Recently I had the pleasure of contributing upstream to the OpenStack project!
A link to my merged patches: https://review.opendev.org/#/q/owner:+guldmyr+status:merged
In a previous OpenStack summit (these days called OpenInfra Summits), (Vancouver 2018) I went there a few days early and attended the Upstream Institute https://docs.openstack.org/upstream-training/ .
It was 1.5 days long or so if I remember right. Looking up my notes from that these were the highlights:
- Best way to start getting involved is to attend weekly meetings of projects
- A very similar process to RDO with Gerrit and reviews
- Underlying tests are all done with ansible and they have ARA enabled so one gets a nice Web UI to view results afterward. Logs are saved as part of the Zuul testing too so one can really dig into and see what is tested and if something breaks when it’s being tested.
Even though my patches were one baby and a bit over 1 year in time after the Upstream Institute I could still figure things out quite quickly with the help of the guides and get bugs created and patches submitted. My general plan when first attending it wasn’t to contribute code changes, but rather to start reading code, perhaps find open bugs and so on.
The thing I wanted to change in puppet-keystone was apparently also possible to change in many other puppet-* modules, and less than a day after my puppet-keystone change got merged into master someone else picked up the torch and made PRs to like ~15 other repositories with similar changes :) Pretty cool!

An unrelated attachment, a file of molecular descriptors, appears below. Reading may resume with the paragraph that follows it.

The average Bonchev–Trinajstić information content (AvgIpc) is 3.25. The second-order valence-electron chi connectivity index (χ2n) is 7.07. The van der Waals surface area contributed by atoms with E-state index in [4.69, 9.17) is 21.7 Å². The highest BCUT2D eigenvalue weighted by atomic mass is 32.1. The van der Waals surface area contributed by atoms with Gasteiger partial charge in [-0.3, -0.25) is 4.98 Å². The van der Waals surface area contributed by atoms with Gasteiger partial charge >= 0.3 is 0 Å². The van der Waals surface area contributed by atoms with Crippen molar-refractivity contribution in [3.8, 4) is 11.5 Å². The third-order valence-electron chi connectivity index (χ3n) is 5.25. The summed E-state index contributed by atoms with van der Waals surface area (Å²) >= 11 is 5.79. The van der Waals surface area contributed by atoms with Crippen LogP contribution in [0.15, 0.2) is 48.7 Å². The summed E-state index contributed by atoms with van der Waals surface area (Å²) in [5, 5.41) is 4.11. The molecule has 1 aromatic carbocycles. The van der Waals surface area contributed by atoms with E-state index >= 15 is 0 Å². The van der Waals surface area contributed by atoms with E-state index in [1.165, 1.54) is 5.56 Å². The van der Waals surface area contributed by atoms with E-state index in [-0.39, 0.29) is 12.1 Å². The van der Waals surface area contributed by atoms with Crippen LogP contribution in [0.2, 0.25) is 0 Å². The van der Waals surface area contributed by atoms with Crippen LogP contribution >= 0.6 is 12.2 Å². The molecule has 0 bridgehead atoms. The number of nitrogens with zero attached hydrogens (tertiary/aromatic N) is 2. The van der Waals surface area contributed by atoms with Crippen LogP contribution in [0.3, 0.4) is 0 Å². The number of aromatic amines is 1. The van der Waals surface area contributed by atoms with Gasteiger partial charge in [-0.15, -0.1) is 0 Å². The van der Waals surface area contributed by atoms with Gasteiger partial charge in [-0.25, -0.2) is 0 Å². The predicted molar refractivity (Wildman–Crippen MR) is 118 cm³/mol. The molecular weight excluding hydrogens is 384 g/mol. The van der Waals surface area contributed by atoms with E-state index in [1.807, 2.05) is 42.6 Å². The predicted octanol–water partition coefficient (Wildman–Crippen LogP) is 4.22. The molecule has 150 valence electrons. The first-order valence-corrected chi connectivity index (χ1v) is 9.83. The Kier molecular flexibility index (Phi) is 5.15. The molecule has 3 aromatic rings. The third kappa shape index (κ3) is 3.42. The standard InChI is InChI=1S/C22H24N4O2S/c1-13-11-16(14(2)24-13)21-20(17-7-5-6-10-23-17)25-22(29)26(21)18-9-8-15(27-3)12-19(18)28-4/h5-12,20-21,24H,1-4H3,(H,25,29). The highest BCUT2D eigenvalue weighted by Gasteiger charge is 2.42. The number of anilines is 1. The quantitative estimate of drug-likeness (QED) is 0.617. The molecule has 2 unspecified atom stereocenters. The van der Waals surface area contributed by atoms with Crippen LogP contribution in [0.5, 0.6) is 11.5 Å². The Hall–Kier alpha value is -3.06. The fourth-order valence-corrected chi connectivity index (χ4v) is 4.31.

Testing is hard! https://review.opendev.org/#/c/669045/1 is one backport I created for puppet-keystone/rocky, and the Ubuntu testing was not working initially (started with an APT mirror issue and later it was slow and timed out)… After 20 rechecks and two weeks, it still hadn’t successfully passed a test. In the end we got there though with the help of a core reviewer that actually updated some mirror and later disabled some tests :)
Now the change itself was about “oslo_middleware/max_request_body_size” So that we can increase it from the default 114688. The Pouta Cloud had issues where our Federation User Mappings were larger than 114688 bytes and we coudln’t update them anymore, turns out they were blocked by oslo_middleware.
(does anybody know where 114688bytes comes from? Some internal speculation has been that it is from 128kilobytes minus some headers)
Anyway, the mapping we have now is simplified just a long [ list ] of “local_username”: “federation_email”, domain: “default”. I think next step might be to try to figure out if maybe we can make the rules using something like below instead of hardcoding the values into the rules
It’s been quite hard to find examples that are exactly like our use-case (and playing about with is not a priority right now, just something in the backlog, but could be interesting to look at when we start accepting more federations).
All in all, I’m really happy to have gotten to contribute something to the OpenStack ecosystem!